While the young pair were thus struggling with the severe visitation of adversity, Lady Lodore was earnestly engaged in her endeavours to extricate them from their difficulties. The ardour of her zeal had made her take the first steps in this undertaking, with a resolution that would not look behind, and a courage not to be dismayed by the dreary prospect which the future afforded. The scheme which she had planned, and was now proceeding to execute, was unbounded in generosity and self-sacrifice. It was not in her nature to stop short at half-measures, nor to pause when once she had fixed her purpose. If she ever trembled on looking forward to the utter ruin she was about to encounter, her second emotion was to despise herself for such pusillanimity, and to be roused to renewed energy. She intended to devote as much as was necessary of the money arising from the sale of her jointure, as fixed by her marriage settlement, for the liquidation of her son-in-law’s debts. The remaining six hundred a-year, bequeathed to her in Lord Lodore’s will, under circumstances of cruel insult, she resolved to give up to her daughter’s use, for her future subsistence. She hoped to save enough from the sum produced by the disposal of her jointure, to procure the necessaries of life for a few years, and she did not look beyond. She would quit London for ever. She must leave her house, which she had bought during her days of prosperity, and which she had felt so much pride and delight in adorning with every luxury and comfort: to crown her good work, she intended to give it up to Ethel. And then with her scant means she would take refuge in the solitude where Lodore found her, and spend the residue of her days among the uncouth and lonely mountains of Wales, in poverty and seclusion. It was from no agreeable association with her early youth, that she selected the neighbourhood of Rhaider Gowy for her future residence; nor from a desire of renewing the recollections of the period spent there, nor of revisiting the scenes, where she had stepped beyond infancy into the paths of life. Her choice simply arose from being obliged to think of economy in its strictest sense, and she remembered this place as the cheapest in the world, and the most retired. Besides, that in fixing on a part of the country which she had before inhabited, and yet where she would be utterly unknown, the idea of her future home assumed distinctness, and a greater sense of practicability was imparted to her schemes, than could have been the case, had she been unable to form any image in her mind of the exact spot whither she was about to betake herself.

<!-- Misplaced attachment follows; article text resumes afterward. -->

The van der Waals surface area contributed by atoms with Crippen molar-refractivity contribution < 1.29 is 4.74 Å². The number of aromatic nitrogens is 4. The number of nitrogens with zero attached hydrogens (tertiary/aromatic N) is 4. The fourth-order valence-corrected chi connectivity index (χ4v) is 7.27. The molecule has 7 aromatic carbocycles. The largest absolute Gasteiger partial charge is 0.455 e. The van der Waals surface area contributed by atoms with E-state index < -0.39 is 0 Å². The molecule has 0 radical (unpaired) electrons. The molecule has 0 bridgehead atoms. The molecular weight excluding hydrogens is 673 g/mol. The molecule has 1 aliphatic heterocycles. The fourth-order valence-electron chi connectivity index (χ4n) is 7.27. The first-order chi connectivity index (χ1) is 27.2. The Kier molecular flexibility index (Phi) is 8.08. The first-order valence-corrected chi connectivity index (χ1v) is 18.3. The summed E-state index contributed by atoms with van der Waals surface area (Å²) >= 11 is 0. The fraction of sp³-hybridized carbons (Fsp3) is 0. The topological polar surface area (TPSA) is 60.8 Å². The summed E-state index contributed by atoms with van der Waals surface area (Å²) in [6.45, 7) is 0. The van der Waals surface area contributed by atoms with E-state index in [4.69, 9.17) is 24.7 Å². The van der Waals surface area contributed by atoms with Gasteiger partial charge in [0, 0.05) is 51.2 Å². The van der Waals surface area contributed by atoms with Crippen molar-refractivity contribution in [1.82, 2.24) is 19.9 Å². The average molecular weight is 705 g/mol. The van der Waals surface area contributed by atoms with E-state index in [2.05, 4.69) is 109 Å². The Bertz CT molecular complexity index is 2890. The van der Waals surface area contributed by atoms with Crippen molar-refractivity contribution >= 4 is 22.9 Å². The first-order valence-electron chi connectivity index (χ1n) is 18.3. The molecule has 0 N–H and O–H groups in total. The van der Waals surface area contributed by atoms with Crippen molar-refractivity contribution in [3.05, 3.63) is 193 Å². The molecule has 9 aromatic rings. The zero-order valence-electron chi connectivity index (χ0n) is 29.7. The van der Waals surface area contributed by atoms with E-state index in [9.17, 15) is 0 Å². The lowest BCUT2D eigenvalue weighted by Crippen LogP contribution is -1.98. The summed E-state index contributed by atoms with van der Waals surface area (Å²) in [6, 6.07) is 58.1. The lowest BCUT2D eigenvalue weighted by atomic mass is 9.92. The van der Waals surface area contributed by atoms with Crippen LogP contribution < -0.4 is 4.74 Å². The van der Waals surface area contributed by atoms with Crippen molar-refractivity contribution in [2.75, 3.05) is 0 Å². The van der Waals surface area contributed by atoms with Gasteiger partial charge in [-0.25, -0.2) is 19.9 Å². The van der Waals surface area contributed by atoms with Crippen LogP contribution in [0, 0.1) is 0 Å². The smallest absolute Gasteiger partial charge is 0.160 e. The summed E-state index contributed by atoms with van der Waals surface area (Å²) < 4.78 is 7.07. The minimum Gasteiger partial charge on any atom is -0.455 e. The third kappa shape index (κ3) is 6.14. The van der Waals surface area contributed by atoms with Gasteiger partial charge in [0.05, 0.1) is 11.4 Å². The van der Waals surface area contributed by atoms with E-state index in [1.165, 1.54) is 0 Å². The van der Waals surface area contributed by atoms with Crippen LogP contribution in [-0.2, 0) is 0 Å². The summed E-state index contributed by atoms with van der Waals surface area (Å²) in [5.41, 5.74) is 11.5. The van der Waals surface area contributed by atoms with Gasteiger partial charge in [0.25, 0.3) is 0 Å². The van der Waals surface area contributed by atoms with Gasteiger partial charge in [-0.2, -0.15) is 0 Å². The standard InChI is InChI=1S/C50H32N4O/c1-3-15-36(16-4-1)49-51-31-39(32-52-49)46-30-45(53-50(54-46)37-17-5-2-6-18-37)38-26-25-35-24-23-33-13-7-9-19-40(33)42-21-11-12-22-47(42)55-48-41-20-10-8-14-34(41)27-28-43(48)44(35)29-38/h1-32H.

The first conception of this plan had dawned on her soul, as the design of some sublime poem or magnificent work of art may present itself to the contemplation of the poet and man of genius. She dwelt on it in its entire result, with a glow of joy; she entered into its details with childish eagerness. She pictured to herself the satisfaction of Villiers and Ethel at finding themselves suddenly, as by magic, restored to freedom and the pleasures of life. She figured their gladness in exchanging their miserable lodging for the luxury of her elegant dwelling; their pleasure in forgetting the long train of previous misfortunes, or remembering them only to enhance their prosperity, when pain and fear, disgrace and shame, should be exchanged for security and comfort. She repeated to herself, “I do all this — I, the despised Cornelia! I who was deemed unworthy to have the guardianship of my own child. I, who was sentenced to desertion and misery, because I was too worldly and selfish to be worthy of Horace Saville! How little through life has my genuine character been known, or its qualities appreciated! Nor will it be better understood now. My sacrifices will continue a mystery, and even the benefits I am forced to acknowledge to flow from me, I shall diminish in their eyes, by bestowing them with apparent indifference. Will they ever deign to discover the reality under the deceitful appearances which it will be my pride to exhibit? I care not; conscience will approve me — and when I am alone and unthought of, the knowledge that Ethel is happy through my means will make poverty a blessing.”